Ecevit for his part said that the temporary solution that may clear Kohl's fears lies in letting the Turks who have settled in Germany have the right of free movement as a first stage if Turkey becomes a full EU member. Yilmaz supported Ecevit's approach, adding: "All the European countries will begin coming to Turkey one after another and tell us what they want from us. They will talk of 'Imia', they will ask us to grant human rights, and we in turn will tell them that we will not accept the 11+1 (as published) formula. In such an event, they will have two options. They will either exclude us, or they will accept us with definite conditions. They do not have the courage to exclude us. They are obliged to make a decision in December."
In their separate assessments Ecevit and Sezgin claimed that Greece is trying to increase the tension in the Aegean regarding the Cyprus problem, adding that "Greece is on the verge, of creating a limited controlled clash." Ecevit and Sezgin claimed that in this way the Greek side is trying to absolutely prevent Turkey from becoming a full EU member and to secure full membership for the Greek Cypriots. Ecevit alleged: "It is possible that they are aiming at a short clash. In this way, they want to broaden the EU borders. In such an event, the S-300 (missiles) will be used as a threat against Turkey."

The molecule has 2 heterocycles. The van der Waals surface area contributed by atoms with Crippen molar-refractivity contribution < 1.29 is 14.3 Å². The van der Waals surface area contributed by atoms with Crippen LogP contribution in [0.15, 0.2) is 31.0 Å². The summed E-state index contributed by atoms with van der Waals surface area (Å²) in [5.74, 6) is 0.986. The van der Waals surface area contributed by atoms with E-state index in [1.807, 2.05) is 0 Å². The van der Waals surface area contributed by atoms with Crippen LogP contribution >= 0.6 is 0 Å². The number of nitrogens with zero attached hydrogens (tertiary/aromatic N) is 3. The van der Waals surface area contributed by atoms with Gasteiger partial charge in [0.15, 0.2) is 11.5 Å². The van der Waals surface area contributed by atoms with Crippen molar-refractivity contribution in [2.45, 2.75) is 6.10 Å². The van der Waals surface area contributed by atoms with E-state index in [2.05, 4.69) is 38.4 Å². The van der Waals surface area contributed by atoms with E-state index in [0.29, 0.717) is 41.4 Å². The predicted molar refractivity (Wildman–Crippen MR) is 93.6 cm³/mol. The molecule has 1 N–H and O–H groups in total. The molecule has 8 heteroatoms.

Stating that the United States is changing its attitude toward the Cyprus issue, Ecevit said: "They do not consider the problem as only consisting of the Imia problem any more, and this is an indication that they are drawing closer to our hypothesis."
Indicating that the pseudostate will have only one way out when the EU accepts Cyprus as a full EU member, Ecevit said: "In this situation, the TRNC will integrate with Turkey. This should never be perceived as annexation. In this situation, the TRNC will only be supported by Turkey in the political and defense fields, and it will be completely independent regarding its internal affairs. There are numerous examples of this in the world. An island state that is linked to Turkey in its foreign policy and defense may in the future open its doors for a federation if the Greek Cypriot sector draws closer to solutions acceptable to Turkey."